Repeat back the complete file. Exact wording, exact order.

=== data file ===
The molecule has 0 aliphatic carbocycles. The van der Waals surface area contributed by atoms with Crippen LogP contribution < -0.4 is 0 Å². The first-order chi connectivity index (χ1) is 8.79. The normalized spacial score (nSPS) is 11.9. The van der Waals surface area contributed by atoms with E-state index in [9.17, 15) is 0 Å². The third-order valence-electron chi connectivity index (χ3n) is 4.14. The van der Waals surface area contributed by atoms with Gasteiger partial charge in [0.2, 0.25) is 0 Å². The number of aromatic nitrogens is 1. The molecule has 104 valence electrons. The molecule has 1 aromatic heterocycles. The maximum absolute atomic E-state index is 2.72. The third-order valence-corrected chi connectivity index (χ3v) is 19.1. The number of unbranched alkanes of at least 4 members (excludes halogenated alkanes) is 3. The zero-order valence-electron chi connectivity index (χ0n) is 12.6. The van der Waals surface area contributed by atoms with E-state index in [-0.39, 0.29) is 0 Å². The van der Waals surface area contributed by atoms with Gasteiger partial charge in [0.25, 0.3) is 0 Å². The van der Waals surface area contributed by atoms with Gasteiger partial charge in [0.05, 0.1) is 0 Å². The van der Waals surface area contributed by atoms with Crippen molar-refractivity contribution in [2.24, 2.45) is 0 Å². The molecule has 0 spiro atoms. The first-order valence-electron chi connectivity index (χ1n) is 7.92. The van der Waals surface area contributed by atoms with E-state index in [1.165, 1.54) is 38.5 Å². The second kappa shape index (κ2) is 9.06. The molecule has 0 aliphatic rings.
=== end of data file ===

The molecule has 0 aliphatic carbocycles. The van der Waals surface area contributed by atoms with Crippen LogP contribution < -0.4 is 0 Å². The first-order chi connectivity index (χ1) is 8.79. The normalized spacial score (nSPS) is 11.9. The van der Waals surface area contributed by atoms with E-state index in [9.17, 15) is 0 Å². The third-order valence-electron chi connectivity index (χ3n) is 4.14. The van der Waals surface area contributed by atoms with Gasteiger partial charge in [0.2, 0.25) is 0 Å². The number of aromatic nitrogens is 1. The molecule has 104 valence electrons. The molecule has 1 aromatic heterocycles. The maximum absolute atomic E-state index is 2.72. The third-order valence-corrected chi connectivity index (χ3v) is 19.1. The number of unbranched alkanes of at least 4 members (excludes halogenated alkanes) is 3. The zero-order valence-electron chi connectivity index (χ0n) is 12.6. The van der Waals surface area contributed by atoms with E-state index in [-0.39, 0.29) is 0 Å². The van der Waals surface area contributed by atoms with Gasteiger partial charge in [0.25, 0.3) is 0 Å². The van der Waals surface area contributed by atoms with Gasteiger partial charge in [0.05, 0.1) is 0 Å². The van der Waals surface area contributed by atoms with Crippen molar-refractivity contribution in [2.24, 2.45) is 0 Å². The molecule has 0 spiro atoms. The first-order valence-electron chi connectivity index (χ1n) is 7.92. The van der Waals surface area contributed by atoms with E-state index in [1.165, 1.54) is 38.5 Å². The second kappa shape index (κ2) is 9.06. The molecule has 0 aliphatic rings.